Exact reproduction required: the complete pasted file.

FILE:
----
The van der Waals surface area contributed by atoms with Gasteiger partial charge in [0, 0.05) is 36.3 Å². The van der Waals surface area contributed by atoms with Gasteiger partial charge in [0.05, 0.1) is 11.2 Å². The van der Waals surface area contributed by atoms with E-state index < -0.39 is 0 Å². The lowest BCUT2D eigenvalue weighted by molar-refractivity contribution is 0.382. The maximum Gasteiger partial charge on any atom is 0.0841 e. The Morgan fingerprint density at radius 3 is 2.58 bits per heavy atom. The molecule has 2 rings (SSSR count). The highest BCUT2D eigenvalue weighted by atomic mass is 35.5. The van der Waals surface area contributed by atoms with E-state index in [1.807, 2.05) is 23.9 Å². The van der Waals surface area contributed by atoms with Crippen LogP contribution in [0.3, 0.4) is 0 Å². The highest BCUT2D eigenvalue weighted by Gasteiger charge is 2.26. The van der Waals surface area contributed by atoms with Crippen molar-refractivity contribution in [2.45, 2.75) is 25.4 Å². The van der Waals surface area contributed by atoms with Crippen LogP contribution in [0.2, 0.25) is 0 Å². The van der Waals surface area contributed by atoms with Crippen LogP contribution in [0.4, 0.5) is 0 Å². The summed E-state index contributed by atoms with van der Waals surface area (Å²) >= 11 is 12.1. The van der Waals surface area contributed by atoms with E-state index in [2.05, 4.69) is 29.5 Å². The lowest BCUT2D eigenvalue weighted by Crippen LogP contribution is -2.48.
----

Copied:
The van der Waals surface area contributed by atoms with Gasteiger partial charge in [0, 0.05) is 36.3 Å². The van der Waals surface area contributed by atoms with Gasteiger partial charge in [0.05, 0.1) is 11.2 Å². The van der Waals surface area contributed by atoms with E-state index < -0.39 is 0 Å². The lowest BCUT2D eigenvalue weighted by molar-refractivity contribution is 0.382. The maximum Gasteiger partial charge on any atom is 0.0841 e. The Morgan fingerprint density at radius 3 is 2.58 bits per heavy atom. The molecule has 2 rings (SSSR count). The highest BCUT2D eigenvalue weighted by atomic mass is 35.5. The van der Waals surface area contributed by atoms with E-state index in [1.807, 2.05) is 23.9 Å². The van der Waals surface area contributed by atoms with Crippen LogP contribution in [0.3, 0.4) is 0 Å². The highest BCUT2D eigenvalue weighted by Gasteiger charge is 2.26. The van der Waals surface area contributed by atoms with Crippen molar-refractivity contribution in [2.45, 2.75) is 25.4 Å². The van der Waals surface area contributed by atoms with Crippen LogP contribution in [0.2, 0.25) is 0 Å². The van der Waals surface area contributed by atoms with Crippen LogP contribution in [0.4, 0.5) is 0 Å². The summed E-state index contributed by atoms with van der Waals surface area (Å²) >= 11 is 12.1. The van der Waals surface area contributed by atoms with E-state index in [2.05, 4.69) is 29.5 Å². The lowest BCUT2D eigenvalue weighted by Crippen LogP contribution is -2.48.